If you’ve played either of Activision’s previous two Transformers games, both of which were tied into the Michael Bay movie continuity, they’d prefer you forget them. “Transformers: War for Cybertron” is a completely new experience that serves as an in-canon prequel for the original Transformers Generation 1 universe, telling the story of the battle for control of their homeworld, Cybertron, before they arrived on Earth and looked like the cars and jets we know and love.
The latest from developer High Moon Studios not only tells that story, but does so with the aid of new designs in a game packed to the gills with replay value. CBR News took the Playstation 3 and Xbox 360 versions for a spin to find out if it lives up to the hype.
“War for Cybertron” is a third person action shooter that should feel familiar to gamers who have taken “Gears of War” for a spin, with one notable exception. Click the left analog stick and you’re transformed from robot to vehicle. I’m not going to lie, this is just plain cool. While there are reasons to do it in terms of gameplay and strategy, it’s fun to change back and forth just for the heck of it. Each animation is slick and seamless, and every character has a slightly different sound.
The rest of the gameplay is fairly intuitive, with buttons for different kind of weapons, special attacks and melee fighting. The driving mechanics are fairly easy to control, though I initially had a hard time with turning. When I realized that I could use the left stick to push me forward and right stick to turn (by changing the camera angle), things became infinitely easier. Flight mechanics are very smooth as well. The game does not have a cover system, but certain environments can be used to your advantage when coupled with the right choice of weapons.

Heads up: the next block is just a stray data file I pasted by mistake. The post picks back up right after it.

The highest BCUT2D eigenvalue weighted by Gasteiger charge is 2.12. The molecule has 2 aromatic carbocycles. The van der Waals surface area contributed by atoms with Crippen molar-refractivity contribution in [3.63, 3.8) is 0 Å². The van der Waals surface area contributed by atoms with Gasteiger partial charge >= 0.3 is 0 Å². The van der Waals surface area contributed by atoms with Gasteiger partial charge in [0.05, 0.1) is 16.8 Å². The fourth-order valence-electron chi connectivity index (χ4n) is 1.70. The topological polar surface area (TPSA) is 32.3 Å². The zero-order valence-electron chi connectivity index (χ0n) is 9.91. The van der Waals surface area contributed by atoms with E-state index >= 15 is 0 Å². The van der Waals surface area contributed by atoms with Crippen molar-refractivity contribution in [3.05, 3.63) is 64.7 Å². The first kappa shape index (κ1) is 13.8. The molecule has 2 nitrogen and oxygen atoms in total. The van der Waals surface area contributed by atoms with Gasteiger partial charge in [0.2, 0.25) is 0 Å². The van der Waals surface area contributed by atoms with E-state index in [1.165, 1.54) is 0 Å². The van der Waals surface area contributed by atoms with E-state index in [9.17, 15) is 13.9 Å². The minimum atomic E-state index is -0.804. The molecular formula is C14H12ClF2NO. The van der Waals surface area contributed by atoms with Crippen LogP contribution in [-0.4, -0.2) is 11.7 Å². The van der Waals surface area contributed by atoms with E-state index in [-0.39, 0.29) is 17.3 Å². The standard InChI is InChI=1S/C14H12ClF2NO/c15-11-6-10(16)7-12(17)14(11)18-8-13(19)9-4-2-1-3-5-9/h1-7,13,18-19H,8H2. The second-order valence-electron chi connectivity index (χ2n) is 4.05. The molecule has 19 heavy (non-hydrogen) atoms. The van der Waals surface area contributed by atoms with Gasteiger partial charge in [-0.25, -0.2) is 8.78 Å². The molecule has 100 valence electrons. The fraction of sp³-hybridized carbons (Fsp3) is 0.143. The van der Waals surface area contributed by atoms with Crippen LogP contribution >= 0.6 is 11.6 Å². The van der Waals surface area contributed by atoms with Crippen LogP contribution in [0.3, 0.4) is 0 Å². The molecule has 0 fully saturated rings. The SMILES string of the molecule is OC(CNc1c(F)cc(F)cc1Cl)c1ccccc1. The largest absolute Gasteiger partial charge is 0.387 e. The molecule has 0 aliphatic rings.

While based in G1 continuity, the first thing you will notice is that the characters look different than you might remember. Each Transformer has been reimagined and redesigned; these versions of the characters have never seen a semi-truck or a military jet, so it makes perfect sense that they’d get an overhaul. They’re also better suited to the varying and often uneven terrain on Cybertron. Despite the changes, every character maintains their iconic elements and is easily recognizable, perhaps more so than some of their movie counterparts.
Not being overly familiar with the look of Cybertron prior to getting my hands on the game, it’s tough to compare it to previous glimpses in the cartoon and comic books. The world presented in the game is pure Syd Mead, but with a decidedly dystopic slant. The level design is varied and interesting, though some environmental elements lacked detail. I was a bit disappointed that there wasn’t more interaction both in terms of combat and figure to ground relationship. There is minimal environmental damage when bullets or grenades go off and I often felt as though the cars were just hovering rather than spinning wheels on a surface. I found this odd considering certain mechanisms, gun turrets for example, are completely interactive with your Transformer literally interfacing with them. It would have been nice to find some middle ground. Overall, the look of Cybertron coupled with the newly designed Transformers feels like an evolution for the franchise and is a logical extension of where G1 began and more modern aesthetics. Both the PS3 and 360 versions looked virtually identical, so choosing which platform should be based solely on personal preference.
The Multiplayer modes are a big part of the game and not an afterthought for the developer, who told CBR News, “It is part of our culture at High Moon Studios. All of us play multiplayer from 5-6 every single day. We have killed each other thousands and thousands of times just to make sure it’s right, because multiplayer games live and die based on balance.” This is accomplished in the game via four different classes of Transformer – leaders, soldiers, scouts and scientists – each of whom have unique attributes, weapons and kill streaks. You choose based on power, speed, weapons, and special abilities, all of which can be further customized. Specific abilities and combinations of classes during multiplayer can make a huge difference, especially once you start leveling up. There is a lot of strategy at work here.